As a personal injury attorney, you deal with clients who have been through a lot — both physically and mentally.
You’re probably well aware of this. But do you know how to determine whether your clients are getting the mental health treatment they need?
Mental trauma often isn’t immediately recognizable, even by the most experienced personal injury lawyers. Your clients may appear mentally stable when they are actually dealing with a lot of emotional pain.
The fact is, anyone who’s been involved in, witnessed, or been injured in an accident can experience emotional trauma that affects how they function at home, work, or in social atmospheres. When depression, emotional pain, anxiety, and PTSD is left untreated, it can result in your client discontinuing medical care, which in turn, could affect the healing process and your case.
Fortunately, there are a few things you can do to help you determine if your clients have psychological damages that need to be treated by a mental health professional.
Observe Your Clients For These Indications
When speaking with clients, there are several hidden clues to look for that could help you determine their emotional state. It’s a good idea to watch for these indicators as early at your first client meeting. This way you can make sure all of your clients are maximizing medical treatment to the furthest extent.
Clients who are dealing with Depression might experience:
- Poor Concentration
- Lack of appetite
Those experiencing Anxiety might show signs of:
- Panic attacks
- Mood swings
You may also notice they seem to be blaming themselves for their accident, even though it wasn’t their fault.
People with PTSD often experience:
If your clients are struggling with Emotional Pain, you might notice signs of:
- Substance abuse
- Sexual dysfunction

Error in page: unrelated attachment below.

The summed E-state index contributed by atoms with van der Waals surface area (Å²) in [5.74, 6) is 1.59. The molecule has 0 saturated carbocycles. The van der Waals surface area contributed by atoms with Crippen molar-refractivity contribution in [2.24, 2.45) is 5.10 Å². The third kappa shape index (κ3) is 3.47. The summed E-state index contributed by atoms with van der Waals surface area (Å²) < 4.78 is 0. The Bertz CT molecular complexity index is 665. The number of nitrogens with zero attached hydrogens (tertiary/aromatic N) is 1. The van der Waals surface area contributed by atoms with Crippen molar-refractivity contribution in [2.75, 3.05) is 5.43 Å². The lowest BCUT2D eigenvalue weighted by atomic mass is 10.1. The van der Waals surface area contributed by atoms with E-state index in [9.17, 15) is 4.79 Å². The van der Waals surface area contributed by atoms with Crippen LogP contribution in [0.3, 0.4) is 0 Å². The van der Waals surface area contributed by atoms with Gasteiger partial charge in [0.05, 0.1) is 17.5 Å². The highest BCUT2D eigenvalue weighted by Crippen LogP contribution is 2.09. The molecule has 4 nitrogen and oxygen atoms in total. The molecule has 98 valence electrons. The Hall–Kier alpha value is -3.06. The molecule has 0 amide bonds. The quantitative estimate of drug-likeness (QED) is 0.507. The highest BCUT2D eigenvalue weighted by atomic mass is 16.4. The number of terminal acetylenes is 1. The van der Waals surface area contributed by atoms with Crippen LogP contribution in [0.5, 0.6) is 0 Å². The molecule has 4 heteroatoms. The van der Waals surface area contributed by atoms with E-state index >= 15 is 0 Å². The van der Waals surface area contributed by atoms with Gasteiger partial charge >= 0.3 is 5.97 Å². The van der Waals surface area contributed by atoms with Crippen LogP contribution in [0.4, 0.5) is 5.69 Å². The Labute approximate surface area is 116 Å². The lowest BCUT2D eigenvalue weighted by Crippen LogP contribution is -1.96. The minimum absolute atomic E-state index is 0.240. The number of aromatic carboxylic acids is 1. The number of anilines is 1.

- Caregiver stress
Ask Your Clients These Probing Questions
Asking your clients specific questions can also help you determine whether they’re showing signs of emotional trauma. However, it’s important to approach the topic with understanding and compassion. Discussing the emotional trauma they might be experiencing is typically difficult for clients, and you don’t want them to shut your questions down or feel like they can’t open up.
Start by saying, “I’d like to determine whether we should have you assess to see if you’re experiencing emotional damages as a result of your accident. Would you mind if I asked you some personal questions?”
You might also explain to your client that emotional trauma is common with accident victims and remind them that they are in a safe space. You can also explain to them that any feelings they’re having are absolutely legitimate and it’s okay that they feel the way they do.
People experiencing mental health problems, even those that are temporary or stem from an accident, often feel shame or embarrassment. Your clients need to understand that you have their best interests in mind and you aren’t judging them.
When you feel like your client is ready to answer your questions, you should ask them:
Since the accident…
- Have you been drinking or self-medicating more than usual?
- Do you have nightmares, flashbacks, shame, or guilt?
- Have you been more impatient with family? Maybe you find yourself shouting more often?
- Are you more forgetful?
- Are you sad?
- Are you experiencing a loss of appetite or a loss of desire to do normal social activities?
- Are you nervous or afraid to drive, ride in a car, or go to work?
- Do you get panic attacks?
- Do you have mood swings?
- Have you been avoiding sexual activity?